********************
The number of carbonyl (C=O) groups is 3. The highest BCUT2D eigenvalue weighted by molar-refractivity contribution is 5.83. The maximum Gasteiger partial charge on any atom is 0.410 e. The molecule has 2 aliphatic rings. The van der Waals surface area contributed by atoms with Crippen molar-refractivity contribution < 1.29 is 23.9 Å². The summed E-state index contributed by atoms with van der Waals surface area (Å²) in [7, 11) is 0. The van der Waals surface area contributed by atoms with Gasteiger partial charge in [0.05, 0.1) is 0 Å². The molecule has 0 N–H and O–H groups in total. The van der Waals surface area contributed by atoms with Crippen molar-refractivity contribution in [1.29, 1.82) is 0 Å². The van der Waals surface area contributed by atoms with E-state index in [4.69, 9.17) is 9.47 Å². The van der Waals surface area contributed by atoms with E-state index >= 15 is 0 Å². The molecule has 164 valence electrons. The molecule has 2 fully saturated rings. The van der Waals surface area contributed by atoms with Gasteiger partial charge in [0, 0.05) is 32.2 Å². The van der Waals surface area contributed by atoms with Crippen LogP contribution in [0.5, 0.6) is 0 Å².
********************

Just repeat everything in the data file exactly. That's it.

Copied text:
The number of carbonyl (C=O) groups is 3. The highest BCUT2D eigenvalue weighted by molar-refractivity contribution is 5.83. The maximum Gasteiger partial charge on any atom is 0.410 e. The molecule has 2 aliphatic rings. The van der Waals surface area contributed by atoms with Crippen molar-refractivity contribution < 1.29 is 23.9 Å². The summed E-state index contributed by atoms with van der Waals surface area (Å²) in [7, 11) is 0. The van der Waals surface area contributed by atoms with Gasteiger partial charge in [0.05, 0.1) is 0 Å². The molecule has 0 N–H and O–H groups in total. The van der Waals surface area contributed by atoms with Crippen molar-refractivity contribution in [1.29, 1.82) is 0 Å². The van der Waals surface area contributed by atoms with E-state index in [4.69, 9.17) is 9.47 Å². The van der Waals surface area contributed by atoms with E-state index >= 15 is 0 Å². The molecule has 164 valence electrons. The molecule has 2 fully saturated rings. The van der Waals surface area contributed by atoms with Gasteiger partial charge in [0, 0.05) is 32.2 Å². The van der Waals surface area contributed by atoms with Crippen LogP contribution in [0.5, 0.6) is 0 Å².